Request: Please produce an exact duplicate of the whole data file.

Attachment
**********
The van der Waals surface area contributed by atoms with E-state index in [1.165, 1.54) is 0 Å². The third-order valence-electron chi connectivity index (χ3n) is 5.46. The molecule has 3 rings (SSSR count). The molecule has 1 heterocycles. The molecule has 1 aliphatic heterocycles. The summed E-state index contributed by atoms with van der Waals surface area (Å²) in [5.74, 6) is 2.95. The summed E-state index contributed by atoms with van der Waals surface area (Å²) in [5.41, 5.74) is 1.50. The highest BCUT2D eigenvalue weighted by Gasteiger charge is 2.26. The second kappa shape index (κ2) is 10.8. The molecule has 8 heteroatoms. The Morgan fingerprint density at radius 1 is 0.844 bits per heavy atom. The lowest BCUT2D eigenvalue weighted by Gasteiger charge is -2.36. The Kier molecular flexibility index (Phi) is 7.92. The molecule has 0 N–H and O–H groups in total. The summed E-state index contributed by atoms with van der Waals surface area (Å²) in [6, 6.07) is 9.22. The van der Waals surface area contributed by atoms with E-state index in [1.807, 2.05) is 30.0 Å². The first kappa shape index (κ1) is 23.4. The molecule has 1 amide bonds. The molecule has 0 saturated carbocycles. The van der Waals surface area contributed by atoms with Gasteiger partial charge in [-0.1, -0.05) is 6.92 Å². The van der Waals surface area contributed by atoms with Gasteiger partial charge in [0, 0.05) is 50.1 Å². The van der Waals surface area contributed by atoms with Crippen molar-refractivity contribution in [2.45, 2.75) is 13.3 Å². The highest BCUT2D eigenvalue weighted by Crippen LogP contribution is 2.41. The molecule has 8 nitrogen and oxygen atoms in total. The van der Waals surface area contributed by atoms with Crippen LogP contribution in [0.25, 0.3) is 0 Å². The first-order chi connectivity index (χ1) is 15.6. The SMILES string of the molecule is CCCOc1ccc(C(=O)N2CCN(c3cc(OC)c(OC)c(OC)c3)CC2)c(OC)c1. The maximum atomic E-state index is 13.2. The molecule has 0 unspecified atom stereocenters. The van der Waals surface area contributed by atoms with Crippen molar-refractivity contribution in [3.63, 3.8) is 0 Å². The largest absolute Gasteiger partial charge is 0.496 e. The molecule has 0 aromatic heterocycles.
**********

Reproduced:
The van der Waals surface area contributed by atoms with E-state index in [1.165, 1.54) is 0 Å². The third-order valence-electron chi connectivity index (χ3n) is 5.46. The molecule has 3 rings (SSSR count). The molecule has 1 heterocycles. The molecule has 1 aliphatic heterocycles. The summed E-state index contributed by atoms with van der Waals surface area (Å²) in [5.74, 6) is 2.95. The summed E-state index contributed by atoms with van der Waals surface area (Å²) in [5.41, 5.74) is 1.50. The highest BCUT2D eigenvalue weighted by Gasteiger charge is 2.26. The second kappa shape index (κ2) is 10.8. The molecule has 8 heteroatoms. The Morgan fingerprint density at radius 1 is 0.844 bits per heavy atom. The lowest BCUT2D eigenvalue weighted by Gasteiger charge is -2.36. The Kier molecular flexibility index (Phi) is 7.92. The molecule has 0 N–H and O–H groups in total. The summed E-state index contributed by atoms with van der Waals surface area (Å²) in [6, 6.07) is 9.22. The van der Waals surface area contributed by atoms with E-state index in [1.807, 2.05) is 30.0 Å². The first kappa shape index (κ1) is 23.4. The molecule has 1 amide bonds. The molecule has 0 saturated carbocycles. The van der Waals surface area contributed by atoms with Gasteiger partial charge in [-0.1, -0.05) is 6.92 Å². The van der Waals surface area contributed by atoms with Gasteiger partial charge in [0, 0.05) is 50.1 Å². The van der Waals surface area contributed by atoms with Crippen molar-refractivity contribution in [2.45, 2.75) is 13.3 Å². The highest BCUT2D eigenvalue weighted by Crippen LogP contribution is 2.41. The molecule has 8 nitrogen and oxygen atoms in total. The van der Waals surface area contributed by atoms with Crippen LogP contribution in [0.25, 0.3) is 0 Å². The first-order chi connectivity index (χ1) is 15.6. The SMILES string of the molecule is CCCOc1ccc(C(=O)N2CCN(c3cc(OC)c(OC)c(OC)c3)CC2)c(OC)c1. The maximum atomic E-state index is 13.2. The molecule has 0 unspecified atom stereocenters. The van der Waals surface area contributed by atoms with Crippen molar-refractivity contribution in [3.63, 3.8) is 0 Å². The largest absolute Gasteiger partial charge is 0.496 e. The molecule has 0 aromatic heterocycles.